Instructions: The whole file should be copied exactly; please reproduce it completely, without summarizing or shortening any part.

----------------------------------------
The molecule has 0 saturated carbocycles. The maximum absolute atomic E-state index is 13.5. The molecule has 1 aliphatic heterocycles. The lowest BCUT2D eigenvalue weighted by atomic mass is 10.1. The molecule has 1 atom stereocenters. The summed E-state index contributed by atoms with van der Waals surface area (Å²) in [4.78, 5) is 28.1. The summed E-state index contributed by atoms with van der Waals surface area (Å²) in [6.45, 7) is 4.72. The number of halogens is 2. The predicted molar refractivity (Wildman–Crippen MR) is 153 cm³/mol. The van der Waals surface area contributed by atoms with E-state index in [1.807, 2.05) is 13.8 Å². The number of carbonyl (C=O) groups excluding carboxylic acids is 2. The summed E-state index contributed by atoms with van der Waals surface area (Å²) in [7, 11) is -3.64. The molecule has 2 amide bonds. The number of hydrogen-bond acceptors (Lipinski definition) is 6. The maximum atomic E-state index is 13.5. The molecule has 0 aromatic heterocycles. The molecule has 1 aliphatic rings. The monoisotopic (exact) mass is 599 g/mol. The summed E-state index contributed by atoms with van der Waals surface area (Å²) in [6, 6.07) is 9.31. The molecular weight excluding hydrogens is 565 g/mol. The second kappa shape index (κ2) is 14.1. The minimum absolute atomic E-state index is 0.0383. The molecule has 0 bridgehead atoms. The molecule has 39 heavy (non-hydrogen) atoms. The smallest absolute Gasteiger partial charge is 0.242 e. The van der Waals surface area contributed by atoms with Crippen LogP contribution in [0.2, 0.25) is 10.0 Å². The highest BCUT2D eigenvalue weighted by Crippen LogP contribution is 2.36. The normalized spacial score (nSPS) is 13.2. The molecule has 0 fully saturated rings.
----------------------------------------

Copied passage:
The molecule has 0 saturated carbocycles. The maximum absolute atomic E-state index is 13.5. The molecule has 1 aliphatic heterocycles. The lowest BCUT2D eigenvalue weighted by atomic mass is 10.1. The molecule has 1 atom stereocenters. The summed E-state index contributed by atoms with van der Waals surface area (Å²) in [4.78, 5) is 28.1. The summed E-state index contributed by atoms with van der Waals surface area (Å²) in [6.45, 7) is 4.72. The number of halogens is 2. The predicted molar refractivity (Wildman–Crippen MR) is 153 cm³/mol. The van der Waals surface area contributed by atoms with E-state index in [1.807, 2.05) is 13.8 Å². The number of carbonyl (C=O) groups excluding carboxylic acids is 2. The summed E-state index contributed by atoms with van der Waals surface area (Å²) in [7, 11) is -3.64. The molecule has 2 amide bonds. The number of hydrogen-bond acceptors (Lipinski definition) is 6. The maximum atomic E-state index is 13.5. The molecule has 0 aromatic heterocycles. The molecule has 1 aliphatic rings. The monoisotopic (exact) mass is 599 g/mol. The summed E-state index contributed by atoms with van der Waals surface area (Å²) in [6, 6.07) is 9.31. The molecular weight excluding hydrogens is 565 g/mol. The second kappa shape index (κ2) is 14.1. The minimum absolute atomic E-state index is 0.0383. The molecule has 0 bridgehead atoms. The molecule has 39 heavy (non-hydrogen) atoms. The smallest absolute Gasteiger partial charge is 0.242 e. The van der Waals surface area contributed by atoms with Crippen LogP contribution in [0.2, 0.25) is 10.0 Å². The highest BCUT2D eigenvalue weighted by Crippen LogP contribution is 2.36. The normalized spacial score (nSPS) is 13.2. The molecule has 0 fully saturated rings.